Yugoslav trial
Terrorist revolt charged

San Francisco Sunday Examiner & Chronicle, October 20, 1974, p. 28 Section A

United Press International

    BELGRADE — Yugoslav authorities said yesterday a group of Croat nationalists now facing trial had planned a full-scale terrorist campaign with outside help to achieve secession of Croatia from Yugoslavia.
    The public prosecutor of the Adriatic coast town of Zadar, where the group was allegedly based, said its members had laid plans to kill Communist officials, blow up industrial and military installations, burn forests and destroy public property.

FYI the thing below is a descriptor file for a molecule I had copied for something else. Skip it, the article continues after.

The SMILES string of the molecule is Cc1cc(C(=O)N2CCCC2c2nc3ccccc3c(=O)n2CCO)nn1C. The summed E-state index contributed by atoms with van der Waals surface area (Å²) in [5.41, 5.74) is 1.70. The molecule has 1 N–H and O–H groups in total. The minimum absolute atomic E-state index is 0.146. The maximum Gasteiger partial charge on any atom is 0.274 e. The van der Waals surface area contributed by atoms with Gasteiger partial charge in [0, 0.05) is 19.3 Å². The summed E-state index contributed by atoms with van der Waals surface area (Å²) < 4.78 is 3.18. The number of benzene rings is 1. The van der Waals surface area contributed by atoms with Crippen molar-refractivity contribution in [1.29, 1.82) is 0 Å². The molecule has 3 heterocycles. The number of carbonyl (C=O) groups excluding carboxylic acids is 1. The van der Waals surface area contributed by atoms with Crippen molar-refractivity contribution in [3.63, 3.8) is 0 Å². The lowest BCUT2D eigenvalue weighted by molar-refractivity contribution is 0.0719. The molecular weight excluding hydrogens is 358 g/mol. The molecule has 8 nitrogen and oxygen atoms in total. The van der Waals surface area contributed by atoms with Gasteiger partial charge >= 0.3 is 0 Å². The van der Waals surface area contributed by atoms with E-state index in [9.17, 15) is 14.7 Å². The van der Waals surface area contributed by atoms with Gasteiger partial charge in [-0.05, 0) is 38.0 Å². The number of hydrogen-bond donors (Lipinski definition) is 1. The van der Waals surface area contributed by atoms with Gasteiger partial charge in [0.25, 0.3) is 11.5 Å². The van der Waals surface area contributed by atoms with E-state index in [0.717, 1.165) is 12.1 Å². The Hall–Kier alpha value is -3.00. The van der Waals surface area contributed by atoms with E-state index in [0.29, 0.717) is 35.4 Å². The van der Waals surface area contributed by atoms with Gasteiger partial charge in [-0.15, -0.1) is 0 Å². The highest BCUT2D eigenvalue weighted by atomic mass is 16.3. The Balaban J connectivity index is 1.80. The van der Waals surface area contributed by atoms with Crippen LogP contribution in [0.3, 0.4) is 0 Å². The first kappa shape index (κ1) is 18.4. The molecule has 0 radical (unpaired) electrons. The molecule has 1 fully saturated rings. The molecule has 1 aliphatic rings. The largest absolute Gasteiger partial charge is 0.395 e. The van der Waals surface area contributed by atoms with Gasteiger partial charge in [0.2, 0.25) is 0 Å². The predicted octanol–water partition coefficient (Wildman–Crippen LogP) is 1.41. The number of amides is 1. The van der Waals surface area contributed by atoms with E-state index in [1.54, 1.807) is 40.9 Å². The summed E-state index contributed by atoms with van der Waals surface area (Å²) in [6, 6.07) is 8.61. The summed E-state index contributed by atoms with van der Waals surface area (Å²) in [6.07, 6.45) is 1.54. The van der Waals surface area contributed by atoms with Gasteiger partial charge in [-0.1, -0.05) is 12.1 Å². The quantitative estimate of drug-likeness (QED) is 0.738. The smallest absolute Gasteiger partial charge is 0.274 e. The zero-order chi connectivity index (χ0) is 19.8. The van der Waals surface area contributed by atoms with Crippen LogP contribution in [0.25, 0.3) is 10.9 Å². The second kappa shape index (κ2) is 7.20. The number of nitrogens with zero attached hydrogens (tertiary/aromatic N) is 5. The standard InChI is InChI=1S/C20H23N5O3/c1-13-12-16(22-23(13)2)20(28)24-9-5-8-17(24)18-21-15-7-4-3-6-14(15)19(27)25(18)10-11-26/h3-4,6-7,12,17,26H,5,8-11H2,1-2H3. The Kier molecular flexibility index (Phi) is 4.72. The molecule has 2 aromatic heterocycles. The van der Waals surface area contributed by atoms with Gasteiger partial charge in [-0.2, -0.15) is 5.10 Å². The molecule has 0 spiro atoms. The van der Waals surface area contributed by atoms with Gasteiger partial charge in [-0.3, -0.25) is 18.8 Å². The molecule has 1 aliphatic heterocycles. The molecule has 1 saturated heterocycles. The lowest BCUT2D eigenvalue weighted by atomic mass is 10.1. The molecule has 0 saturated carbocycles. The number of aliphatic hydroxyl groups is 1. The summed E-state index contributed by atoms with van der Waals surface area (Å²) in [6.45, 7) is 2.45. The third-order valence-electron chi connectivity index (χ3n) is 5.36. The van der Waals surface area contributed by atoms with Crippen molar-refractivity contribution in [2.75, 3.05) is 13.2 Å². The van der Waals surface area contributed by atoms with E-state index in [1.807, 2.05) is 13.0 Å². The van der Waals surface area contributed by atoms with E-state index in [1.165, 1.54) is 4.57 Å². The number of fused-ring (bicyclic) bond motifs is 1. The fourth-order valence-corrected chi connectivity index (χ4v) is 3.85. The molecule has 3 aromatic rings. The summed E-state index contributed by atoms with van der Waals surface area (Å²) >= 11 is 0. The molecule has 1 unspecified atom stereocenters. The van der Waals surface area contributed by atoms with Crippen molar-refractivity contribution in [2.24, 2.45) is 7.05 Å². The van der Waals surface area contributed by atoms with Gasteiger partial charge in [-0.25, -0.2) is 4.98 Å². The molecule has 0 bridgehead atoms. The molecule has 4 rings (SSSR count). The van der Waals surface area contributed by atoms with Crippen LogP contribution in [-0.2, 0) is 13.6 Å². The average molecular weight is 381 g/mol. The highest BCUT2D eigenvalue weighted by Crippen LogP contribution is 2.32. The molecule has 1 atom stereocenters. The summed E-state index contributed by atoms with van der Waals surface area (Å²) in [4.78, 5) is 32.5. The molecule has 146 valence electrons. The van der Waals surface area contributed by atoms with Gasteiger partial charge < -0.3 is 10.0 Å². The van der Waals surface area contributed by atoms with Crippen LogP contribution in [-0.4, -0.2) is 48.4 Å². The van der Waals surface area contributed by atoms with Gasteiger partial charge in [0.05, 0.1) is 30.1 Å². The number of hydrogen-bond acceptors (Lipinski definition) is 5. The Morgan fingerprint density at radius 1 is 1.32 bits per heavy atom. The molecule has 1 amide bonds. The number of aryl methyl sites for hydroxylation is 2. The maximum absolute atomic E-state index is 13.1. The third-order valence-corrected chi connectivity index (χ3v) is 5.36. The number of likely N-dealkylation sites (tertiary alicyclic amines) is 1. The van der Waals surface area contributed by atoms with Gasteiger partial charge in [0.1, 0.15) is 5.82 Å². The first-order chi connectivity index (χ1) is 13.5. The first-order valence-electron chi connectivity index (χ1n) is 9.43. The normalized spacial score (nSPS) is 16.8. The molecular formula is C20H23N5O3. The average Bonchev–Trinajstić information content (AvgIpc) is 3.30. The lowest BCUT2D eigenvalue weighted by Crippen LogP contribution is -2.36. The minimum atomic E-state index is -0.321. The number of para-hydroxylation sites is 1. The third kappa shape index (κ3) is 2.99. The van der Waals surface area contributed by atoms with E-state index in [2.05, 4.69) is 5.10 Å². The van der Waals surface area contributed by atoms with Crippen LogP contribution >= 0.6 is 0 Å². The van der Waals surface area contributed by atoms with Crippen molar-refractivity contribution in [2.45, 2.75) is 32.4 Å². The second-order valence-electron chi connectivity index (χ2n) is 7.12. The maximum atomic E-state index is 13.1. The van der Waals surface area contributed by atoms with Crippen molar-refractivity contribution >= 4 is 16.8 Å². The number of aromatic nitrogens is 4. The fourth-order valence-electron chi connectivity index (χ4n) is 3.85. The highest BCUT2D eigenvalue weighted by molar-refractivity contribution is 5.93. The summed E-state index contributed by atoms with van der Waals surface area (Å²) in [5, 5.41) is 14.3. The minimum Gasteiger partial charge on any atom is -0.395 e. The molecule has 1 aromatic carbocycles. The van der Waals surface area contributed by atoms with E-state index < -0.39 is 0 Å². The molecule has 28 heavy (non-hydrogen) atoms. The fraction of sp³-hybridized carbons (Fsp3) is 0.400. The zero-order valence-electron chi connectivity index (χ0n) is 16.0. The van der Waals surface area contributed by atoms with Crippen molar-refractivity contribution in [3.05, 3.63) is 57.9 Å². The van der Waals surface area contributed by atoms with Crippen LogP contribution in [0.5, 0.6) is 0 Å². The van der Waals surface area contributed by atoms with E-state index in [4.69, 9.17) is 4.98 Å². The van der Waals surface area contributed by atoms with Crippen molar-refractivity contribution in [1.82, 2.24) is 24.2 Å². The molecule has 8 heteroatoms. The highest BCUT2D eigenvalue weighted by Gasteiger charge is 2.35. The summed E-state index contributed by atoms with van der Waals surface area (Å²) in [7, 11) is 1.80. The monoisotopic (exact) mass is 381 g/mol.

The prosecutor said the group, numbering 16, called itself the Croatian Liberation Army and followed the program of the World War II, Fascist-type separatist Croatian Ustashi organization which still exists in exile in several countries.
    "They obtained arms and explosives from abroad and had financial backing from foreign countries and inside Yugoslavia," his statement said.
    The trial on secession charges is scheduled for next month and the defendants face penalties from five years in prison to death.
    The group, which includes professors, students and workers, supported the 1970-71 movement toward greater autonomy for Croatia that brought the country close to civil war. Conflict was averted largely through the personal authority of President Tito, himself a Croat.
    In 1973 a group of some 20 young Ustashi commandos was wiped out by Yugoslav police 140 miles northeast of Zadar after infiltrating the country from Australia where the Ustashi found support among Yugoslav emigres.